So, all you need to do is to buy Changepoint and tell people to do PPM? No, people and process maturity come first, before choosing tools—and you may already be achieving a good degree of PPM by, for example, managing continuous delivery of software against business goals, with an end-to-end devops feedback loop (covering business service delivery, not just code delivery) and transparency through dashboards that support business managers as well as IT management. It would be a shame to waste that, if so.
However (and this blog is in no way a technical review of Changepoint; if it were, I’d be looking at how well it supports and complements modern Agile techniques), in the past I’ve formed a good opinion of Changepoint. Once you’ve decided how you want to manage a technology automation portfolio in order to deliver business outcomes, then good tools—and good training—will help you institutionalise your good process; and Changepoint will be worth evaluating.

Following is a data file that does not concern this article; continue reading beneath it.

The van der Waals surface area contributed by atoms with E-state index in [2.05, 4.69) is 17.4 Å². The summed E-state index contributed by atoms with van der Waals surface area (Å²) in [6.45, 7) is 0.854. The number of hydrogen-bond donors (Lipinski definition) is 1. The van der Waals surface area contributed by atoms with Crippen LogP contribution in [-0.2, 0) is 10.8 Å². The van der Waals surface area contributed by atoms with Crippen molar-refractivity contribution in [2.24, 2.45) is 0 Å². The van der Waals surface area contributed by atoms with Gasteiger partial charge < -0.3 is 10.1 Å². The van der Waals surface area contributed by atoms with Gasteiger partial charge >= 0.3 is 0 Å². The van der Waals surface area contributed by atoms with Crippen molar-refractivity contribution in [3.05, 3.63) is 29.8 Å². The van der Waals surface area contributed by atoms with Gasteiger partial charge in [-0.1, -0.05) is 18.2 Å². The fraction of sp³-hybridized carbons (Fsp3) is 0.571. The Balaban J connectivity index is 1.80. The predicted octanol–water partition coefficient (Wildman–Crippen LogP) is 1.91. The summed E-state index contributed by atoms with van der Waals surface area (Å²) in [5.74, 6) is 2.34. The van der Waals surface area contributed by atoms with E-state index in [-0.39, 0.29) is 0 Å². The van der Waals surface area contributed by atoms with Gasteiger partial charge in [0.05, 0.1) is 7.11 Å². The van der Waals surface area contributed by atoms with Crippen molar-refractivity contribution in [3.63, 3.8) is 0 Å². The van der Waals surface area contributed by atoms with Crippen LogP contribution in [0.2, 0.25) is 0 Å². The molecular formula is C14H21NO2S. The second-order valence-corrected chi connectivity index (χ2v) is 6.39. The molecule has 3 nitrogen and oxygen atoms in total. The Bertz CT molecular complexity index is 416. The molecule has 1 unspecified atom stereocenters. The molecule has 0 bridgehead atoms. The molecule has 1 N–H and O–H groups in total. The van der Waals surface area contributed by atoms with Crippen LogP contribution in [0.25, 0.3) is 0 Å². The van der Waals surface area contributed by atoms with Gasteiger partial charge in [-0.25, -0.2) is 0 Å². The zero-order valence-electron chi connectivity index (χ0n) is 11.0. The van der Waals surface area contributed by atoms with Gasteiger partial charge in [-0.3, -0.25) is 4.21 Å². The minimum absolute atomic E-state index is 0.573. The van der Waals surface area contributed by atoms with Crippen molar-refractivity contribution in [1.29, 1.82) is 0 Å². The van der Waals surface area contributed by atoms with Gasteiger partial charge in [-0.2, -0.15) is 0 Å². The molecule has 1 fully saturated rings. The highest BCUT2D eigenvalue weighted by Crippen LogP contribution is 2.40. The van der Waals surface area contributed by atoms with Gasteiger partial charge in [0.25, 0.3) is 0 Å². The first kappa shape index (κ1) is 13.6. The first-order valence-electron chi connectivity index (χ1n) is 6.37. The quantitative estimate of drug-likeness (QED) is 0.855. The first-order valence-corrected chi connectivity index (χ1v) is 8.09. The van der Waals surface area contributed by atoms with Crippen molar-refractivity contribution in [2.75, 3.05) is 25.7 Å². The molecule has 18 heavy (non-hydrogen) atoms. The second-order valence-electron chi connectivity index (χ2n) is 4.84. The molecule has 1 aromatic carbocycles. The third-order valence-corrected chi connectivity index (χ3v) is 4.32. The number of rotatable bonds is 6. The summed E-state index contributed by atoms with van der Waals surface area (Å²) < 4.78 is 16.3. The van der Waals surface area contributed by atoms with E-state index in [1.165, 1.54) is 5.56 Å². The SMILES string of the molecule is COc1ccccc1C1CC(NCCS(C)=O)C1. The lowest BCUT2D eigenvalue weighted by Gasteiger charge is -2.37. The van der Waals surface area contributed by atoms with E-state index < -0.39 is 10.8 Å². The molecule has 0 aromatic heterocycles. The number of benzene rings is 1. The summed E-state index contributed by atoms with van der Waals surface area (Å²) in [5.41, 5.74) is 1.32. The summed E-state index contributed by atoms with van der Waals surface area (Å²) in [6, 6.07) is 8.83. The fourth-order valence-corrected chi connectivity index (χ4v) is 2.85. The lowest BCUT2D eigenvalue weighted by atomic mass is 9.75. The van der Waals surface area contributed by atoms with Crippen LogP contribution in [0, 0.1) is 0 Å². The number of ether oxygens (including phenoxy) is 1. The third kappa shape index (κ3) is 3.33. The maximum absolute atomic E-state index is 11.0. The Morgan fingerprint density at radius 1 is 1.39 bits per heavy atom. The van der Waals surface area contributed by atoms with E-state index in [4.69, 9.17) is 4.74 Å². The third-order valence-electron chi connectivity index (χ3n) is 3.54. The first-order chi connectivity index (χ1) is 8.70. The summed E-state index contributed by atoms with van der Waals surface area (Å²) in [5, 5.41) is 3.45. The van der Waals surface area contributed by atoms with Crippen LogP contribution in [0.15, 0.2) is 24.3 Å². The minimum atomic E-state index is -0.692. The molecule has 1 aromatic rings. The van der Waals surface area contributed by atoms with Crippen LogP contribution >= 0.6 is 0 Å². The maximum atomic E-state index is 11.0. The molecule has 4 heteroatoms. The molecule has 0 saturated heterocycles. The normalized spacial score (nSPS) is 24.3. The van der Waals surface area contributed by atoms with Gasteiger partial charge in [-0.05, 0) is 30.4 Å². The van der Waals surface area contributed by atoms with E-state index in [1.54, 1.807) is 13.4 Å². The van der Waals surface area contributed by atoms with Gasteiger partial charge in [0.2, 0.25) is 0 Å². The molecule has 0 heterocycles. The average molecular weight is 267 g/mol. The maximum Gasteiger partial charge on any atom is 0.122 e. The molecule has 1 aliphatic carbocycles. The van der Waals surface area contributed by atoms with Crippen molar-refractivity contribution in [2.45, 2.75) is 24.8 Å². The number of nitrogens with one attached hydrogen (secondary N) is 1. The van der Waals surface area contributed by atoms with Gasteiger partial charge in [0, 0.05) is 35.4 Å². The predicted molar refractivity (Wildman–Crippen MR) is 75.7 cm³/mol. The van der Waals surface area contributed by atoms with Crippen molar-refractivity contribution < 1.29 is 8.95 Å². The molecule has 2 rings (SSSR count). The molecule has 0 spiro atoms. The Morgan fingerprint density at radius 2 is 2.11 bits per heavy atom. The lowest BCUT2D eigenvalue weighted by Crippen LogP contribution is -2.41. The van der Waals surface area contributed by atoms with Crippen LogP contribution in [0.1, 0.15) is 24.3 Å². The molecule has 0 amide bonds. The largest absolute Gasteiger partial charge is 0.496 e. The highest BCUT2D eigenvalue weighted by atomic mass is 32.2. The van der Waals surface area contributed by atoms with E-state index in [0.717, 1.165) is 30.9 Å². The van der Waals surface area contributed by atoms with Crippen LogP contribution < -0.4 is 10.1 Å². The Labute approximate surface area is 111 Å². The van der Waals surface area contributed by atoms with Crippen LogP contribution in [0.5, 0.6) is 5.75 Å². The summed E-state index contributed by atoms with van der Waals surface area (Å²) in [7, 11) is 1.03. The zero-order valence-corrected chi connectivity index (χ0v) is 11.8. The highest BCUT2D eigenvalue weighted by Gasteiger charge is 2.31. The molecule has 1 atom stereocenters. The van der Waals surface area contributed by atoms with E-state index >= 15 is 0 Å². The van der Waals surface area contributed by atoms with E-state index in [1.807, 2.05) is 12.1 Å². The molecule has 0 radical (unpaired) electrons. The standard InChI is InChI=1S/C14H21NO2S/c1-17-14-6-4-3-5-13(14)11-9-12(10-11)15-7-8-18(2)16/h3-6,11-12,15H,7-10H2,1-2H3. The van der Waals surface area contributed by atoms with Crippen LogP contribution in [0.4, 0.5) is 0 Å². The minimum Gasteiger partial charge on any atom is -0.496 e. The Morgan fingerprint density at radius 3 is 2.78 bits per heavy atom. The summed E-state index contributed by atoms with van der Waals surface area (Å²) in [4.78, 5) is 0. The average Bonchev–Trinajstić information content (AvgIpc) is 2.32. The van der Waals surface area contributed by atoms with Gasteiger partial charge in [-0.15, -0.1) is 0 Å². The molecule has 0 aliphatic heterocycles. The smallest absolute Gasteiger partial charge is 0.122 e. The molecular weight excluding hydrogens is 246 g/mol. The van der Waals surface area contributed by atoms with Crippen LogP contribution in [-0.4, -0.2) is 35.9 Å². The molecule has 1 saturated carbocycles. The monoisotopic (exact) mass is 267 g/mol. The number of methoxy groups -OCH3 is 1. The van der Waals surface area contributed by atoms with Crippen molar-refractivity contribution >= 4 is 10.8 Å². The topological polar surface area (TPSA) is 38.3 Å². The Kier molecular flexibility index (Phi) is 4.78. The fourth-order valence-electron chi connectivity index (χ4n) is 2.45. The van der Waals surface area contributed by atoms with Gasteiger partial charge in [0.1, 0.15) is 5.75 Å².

The new Changepoint company will be larger (some 300 employees, operating across six continents, with over 900 customers and an extended user community. Both the existing Changepoint and new Daptiv product lines will remain and be supported; although there will be some technology cross-fertilisation (I hope). There will be, presumably, an opportunity to streamline operations and the stated aim is to “substantially increase revenues, profit, growth and customer reach/retention”.
According to Brandon Evans, Changepoint Vice President of Technology, “Together, we will maintain, support and advance both product lines. Changepoint is now in the enviable position of having proven world-class software solutions that span across varying delivery methodology requirements of customers, and will continue aggressive development to meet and stay ahead of the ever-changing needs of our markets”.
I wish Changepoint well. More than that, I hope to see wider adoption of PPM approaches generally, in the interests of better-governed IT.